Materials 2019, 12(12), 1897; https://doi.org/10.3390/ma12121897 - 12 Jun 2019
Abstract
Oil and gas well cements are multimineral materials that hydrate under high pressure and temperature. Their overall reactivity at early ages is studied by a number of techniques including through the use of the consistometer. However, for a proper understanding of the performance [...] Read more.
Oil and gas well cements are multimineral materials that hydrate under high pressure and temperature. Their overall reactivity at early ages is studied by a number of techniques including through the use of the consistometer. However, for a proper understanding of the performance of these cements in the field, the reactivity of every component, in real-world conditions, must be analysed. To date, in situ high energy synchrotron powder diffraction studies of hydrating oil well cement pastes have been carried out, but the quality of the data was not appropriated for Rietveld quantitative phase analyses. Therefore, the phase reactivities were followed by the inspection of the evolution of non-overlapped diffraction peaks. Very recently, we have developed a new cell specially designed to rotate under high pressure and temperature. Here, this spinning capillary cell is used for in situ studies of the hydration of a commercial oil well cement paste at 150 bars and 150 °C. The powder diffraction data were analysed by the Rietveld method to quantitatively determine the reactivities of each component phase. The reaction degree of alite was 90% after 7 h, and that of belite was 42% at 14 h. These analyses are accurate, as the in situ measured crystalline portlandite content at the end of the experiment, 12.9 wt%, compares relatively well with the value determined ex situ by thermal analysis, i.e., 14.0 wt%. The crystalline calcium silicates forming at 150 bars and 150 °C are also discussed. Full article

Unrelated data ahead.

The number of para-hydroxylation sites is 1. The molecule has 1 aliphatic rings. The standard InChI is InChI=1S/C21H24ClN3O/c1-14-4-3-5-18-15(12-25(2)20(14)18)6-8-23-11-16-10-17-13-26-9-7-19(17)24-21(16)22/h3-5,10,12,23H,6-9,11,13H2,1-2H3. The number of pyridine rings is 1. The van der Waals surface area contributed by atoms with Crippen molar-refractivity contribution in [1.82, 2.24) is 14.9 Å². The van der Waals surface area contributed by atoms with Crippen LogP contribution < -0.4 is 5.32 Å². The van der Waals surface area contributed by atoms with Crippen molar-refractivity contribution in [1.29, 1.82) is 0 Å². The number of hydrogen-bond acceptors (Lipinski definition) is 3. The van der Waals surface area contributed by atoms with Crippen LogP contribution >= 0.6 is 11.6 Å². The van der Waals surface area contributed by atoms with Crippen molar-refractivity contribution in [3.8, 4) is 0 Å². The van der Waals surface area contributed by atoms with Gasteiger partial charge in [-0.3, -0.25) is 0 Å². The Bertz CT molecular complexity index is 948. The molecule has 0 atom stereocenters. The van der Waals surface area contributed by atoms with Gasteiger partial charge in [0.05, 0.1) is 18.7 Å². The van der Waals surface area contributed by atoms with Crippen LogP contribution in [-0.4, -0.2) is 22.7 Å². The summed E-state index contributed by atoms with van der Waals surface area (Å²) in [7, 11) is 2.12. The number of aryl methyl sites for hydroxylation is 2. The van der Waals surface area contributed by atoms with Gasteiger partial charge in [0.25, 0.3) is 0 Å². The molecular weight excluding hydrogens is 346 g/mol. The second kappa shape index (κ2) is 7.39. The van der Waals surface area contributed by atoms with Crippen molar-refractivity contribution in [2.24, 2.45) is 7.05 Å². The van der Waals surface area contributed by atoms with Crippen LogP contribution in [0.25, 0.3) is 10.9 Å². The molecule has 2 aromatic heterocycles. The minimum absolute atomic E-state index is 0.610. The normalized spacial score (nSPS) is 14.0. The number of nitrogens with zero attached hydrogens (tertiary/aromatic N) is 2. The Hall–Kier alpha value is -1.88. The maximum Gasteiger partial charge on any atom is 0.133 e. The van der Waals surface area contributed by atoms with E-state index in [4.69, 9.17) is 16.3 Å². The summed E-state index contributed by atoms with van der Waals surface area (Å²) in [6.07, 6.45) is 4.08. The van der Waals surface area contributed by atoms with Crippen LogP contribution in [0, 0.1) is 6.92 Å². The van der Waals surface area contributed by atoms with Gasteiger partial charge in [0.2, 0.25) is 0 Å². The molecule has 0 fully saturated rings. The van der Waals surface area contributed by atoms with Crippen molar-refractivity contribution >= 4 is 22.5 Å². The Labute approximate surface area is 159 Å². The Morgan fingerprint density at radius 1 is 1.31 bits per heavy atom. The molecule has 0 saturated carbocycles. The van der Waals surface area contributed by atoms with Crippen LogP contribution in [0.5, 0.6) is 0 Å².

(This article belongs to the Special Issue In Situ Diffraction, Spectroscopy and Scattering)